Tuesday, September 04, 2007

An Integrated Approach to Intermediate Japanese (Review)

I am a big fan of books published by the Japan Times and this is no exception. The cool thing about this book is not it's long yet manageable readings. It isn't the immense amount of useful vocab and grammar that is guaranteed to come up when conversing, reading, or listening to Japanese. What makes this book so great is that it helps students read Japanese without depending so much on the furigana. All the readings are written with furigana-less kanji so your brain learns to adapt, but the pronunciations are just a few pages later in the vocab list so that you can look things up quickly. By the end of the book, I got this warm fuzzy feeling knowing that I CAN read Japanese.

I should clarify that last statement; you won't learn to pronounce every kanji, but your eyes and brain will have been trained to read without depending on the furigana as a crutch. Kinda like having that first shot of hard whiskey without gagging on your way to becoming a full-blown alcoholic. This is important since you will eventually have to graduate to tougher materials that don't cater to the kanji illiterate. It is slow going sometimes, but well worth the effort. This is an excellent book to graduate to from the Genki series.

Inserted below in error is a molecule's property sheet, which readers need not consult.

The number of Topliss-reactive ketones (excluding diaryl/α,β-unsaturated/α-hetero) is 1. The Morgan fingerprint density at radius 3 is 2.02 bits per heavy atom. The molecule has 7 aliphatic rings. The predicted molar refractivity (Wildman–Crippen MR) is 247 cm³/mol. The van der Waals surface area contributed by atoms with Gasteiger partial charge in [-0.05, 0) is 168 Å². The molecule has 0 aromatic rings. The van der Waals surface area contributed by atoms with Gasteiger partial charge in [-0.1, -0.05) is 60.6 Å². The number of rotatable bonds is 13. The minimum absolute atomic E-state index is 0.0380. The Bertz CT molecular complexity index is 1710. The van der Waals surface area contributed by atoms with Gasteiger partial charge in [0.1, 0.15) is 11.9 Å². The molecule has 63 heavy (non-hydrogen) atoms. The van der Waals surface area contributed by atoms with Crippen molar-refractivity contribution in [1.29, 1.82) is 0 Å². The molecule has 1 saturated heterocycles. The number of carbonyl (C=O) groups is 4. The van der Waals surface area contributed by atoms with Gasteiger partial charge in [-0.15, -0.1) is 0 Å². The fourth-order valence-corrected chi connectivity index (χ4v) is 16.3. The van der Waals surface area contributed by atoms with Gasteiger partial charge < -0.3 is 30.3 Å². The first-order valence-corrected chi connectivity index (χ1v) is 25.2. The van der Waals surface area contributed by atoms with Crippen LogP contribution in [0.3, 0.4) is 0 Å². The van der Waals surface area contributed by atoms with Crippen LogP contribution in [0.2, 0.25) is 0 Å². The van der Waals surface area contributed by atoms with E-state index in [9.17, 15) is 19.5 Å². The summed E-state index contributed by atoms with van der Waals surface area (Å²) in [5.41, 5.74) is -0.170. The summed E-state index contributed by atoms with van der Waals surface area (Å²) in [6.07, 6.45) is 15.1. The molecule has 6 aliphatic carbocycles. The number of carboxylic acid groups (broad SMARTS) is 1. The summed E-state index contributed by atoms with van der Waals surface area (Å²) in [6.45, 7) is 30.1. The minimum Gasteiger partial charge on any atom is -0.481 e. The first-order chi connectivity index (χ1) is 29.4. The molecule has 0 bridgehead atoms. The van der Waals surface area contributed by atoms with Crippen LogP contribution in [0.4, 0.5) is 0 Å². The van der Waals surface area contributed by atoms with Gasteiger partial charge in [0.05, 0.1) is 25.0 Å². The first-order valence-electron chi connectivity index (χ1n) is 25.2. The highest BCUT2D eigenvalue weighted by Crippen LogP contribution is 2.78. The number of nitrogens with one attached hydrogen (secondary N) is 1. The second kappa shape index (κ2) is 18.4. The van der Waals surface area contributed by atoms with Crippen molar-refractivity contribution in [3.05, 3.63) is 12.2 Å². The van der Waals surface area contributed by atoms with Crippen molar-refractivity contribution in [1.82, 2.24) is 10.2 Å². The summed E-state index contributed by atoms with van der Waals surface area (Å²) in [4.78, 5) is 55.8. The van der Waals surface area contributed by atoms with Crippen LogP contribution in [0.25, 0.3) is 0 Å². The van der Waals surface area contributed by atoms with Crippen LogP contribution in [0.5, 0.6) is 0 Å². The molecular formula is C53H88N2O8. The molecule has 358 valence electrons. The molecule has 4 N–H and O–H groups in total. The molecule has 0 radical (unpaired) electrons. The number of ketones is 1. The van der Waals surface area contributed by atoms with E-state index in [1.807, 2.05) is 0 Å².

3 comments:

Taemojitsu said...

ty, I anticipate great benefit

Anonymous said...

While I can see your point about the kanji, I don't understand what's going on in the exercises. They seem to make too great a jump, in my opinion, from English mixed with Japanese straight to no English whatsoever, and just starting in Lesson 1 I am confused as hell on what the unyou renshuu is actually doing.

Taemojitsu said...

The exercises assume a certain level of proficiency at that point (such as dropping furigana in later lessons). On the other hand, sometimes the specific meaning of groupings of known kanji or phrases is not always clear and a good dictionary (such as Tagaini Jisho) is very useful, ranging from 「運用」(うんよう)"Making use of, application, investment, practical use" to particles you thought you knew but the specific use in context isn't clear. 「のに」"And yet, despite this, even though, but even so, but even then, however, nevertheless, for all that, notwithstanding that".

The textbook can be used for solo study, but was written partly for a classroom environment where there's someone to ask for help. It also assumes the audio CD is being used which is a wakeup for anyone who has been without much listening practice up to that point!